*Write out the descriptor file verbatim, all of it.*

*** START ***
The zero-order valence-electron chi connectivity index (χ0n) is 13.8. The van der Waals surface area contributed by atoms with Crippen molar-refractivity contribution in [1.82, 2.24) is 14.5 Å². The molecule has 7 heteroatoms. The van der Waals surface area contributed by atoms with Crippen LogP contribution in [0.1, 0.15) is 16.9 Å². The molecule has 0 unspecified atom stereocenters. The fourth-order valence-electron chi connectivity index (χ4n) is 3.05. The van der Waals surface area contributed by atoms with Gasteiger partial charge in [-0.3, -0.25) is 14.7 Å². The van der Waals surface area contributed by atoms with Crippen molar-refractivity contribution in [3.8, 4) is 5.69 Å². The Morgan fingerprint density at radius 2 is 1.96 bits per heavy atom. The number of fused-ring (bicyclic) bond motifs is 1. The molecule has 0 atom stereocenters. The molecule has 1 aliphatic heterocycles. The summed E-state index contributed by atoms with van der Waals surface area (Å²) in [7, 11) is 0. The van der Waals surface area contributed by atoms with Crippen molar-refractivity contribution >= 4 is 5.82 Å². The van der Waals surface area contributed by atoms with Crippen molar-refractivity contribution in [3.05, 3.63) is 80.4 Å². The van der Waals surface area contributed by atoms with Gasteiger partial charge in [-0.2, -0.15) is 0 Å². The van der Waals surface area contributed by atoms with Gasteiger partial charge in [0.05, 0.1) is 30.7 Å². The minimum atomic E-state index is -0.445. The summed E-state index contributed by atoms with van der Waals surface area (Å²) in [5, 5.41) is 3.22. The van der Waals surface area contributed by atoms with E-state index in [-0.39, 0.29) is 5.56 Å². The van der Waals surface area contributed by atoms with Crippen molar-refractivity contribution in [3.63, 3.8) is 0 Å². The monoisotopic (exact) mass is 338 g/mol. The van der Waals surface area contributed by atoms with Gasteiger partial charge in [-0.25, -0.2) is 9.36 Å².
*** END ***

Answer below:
The zero-order valence-electron chi connectivity index (χ0n) is 13.8. The van der Waals surface area contributed by atoms with Crippen molar-refractivity contribution in [1.82, 2.24) is 14.5 Å². The molecule has 7 heteroatoms. The van der Waals surface area contributed by atoms with Crippen LogP contribution in [0.1, 0.15) is 16.9 Å². The molecule has 0 unspecified atom stereocenters. The fourth-order valence-electron chi connectivity index (χ4n) is 3.05. The van der Waals surface area contributed by atoms with Gasteiger partial charge in [-0.3, -0.25) is 14.7 Å². The van der Waals surface area contributed by atoms with Crippen molar-refractivity contribution in [3.8, 4) is 5.69 Å². The Morgan fingerprint density at radius 2 is 1.96 bits per heavy atom. The number of fused-ring (bicyclic) bond motifs is 1. The molecule has 0 atom stereocenters. The molecule has 1 aliphatic heterocycles. The summed E-state index contributed by atoms with van der Waals surface area (Å²) in [7, 11) is 0. The van der Waals surface area contributed by atoms with Crippen molar-refractivity contribution >= 4 is 5.82 Å². The van der Waals surface area contributed by atoms with Crippen molar-refractivity contribution in [3.05, 3.63) is 80.4 Å². The van der Waals surface area contributed by atoms with Gasteiger partial charge in [-0.2, -0.15) is 0 Å². The van der Waals surface area contributed by atoms with Gasteiger partial charge in [0.05, 0.1) is 30.7 Å². The minimum atomic E-state index is -0.445. The summed E-state index contributed by atoms with van der Waals surface area (Å²) in [5, 5.41) is 3.22. The van der Waals surface area contributed by atoms with E-state index in [-0.39, 0.29) is 5.56 Å². The van der Waals surface area contributed by atoms with Crippen molar-refractivity contribution in [3.63, 3.8) is 0 Å². The monoisotopic (exact) mass is 338 g/mol. The van der Waals surface area contributed by atoms with Gasteiger partial charge in [-0.25, -0.2) is 9.36 Å².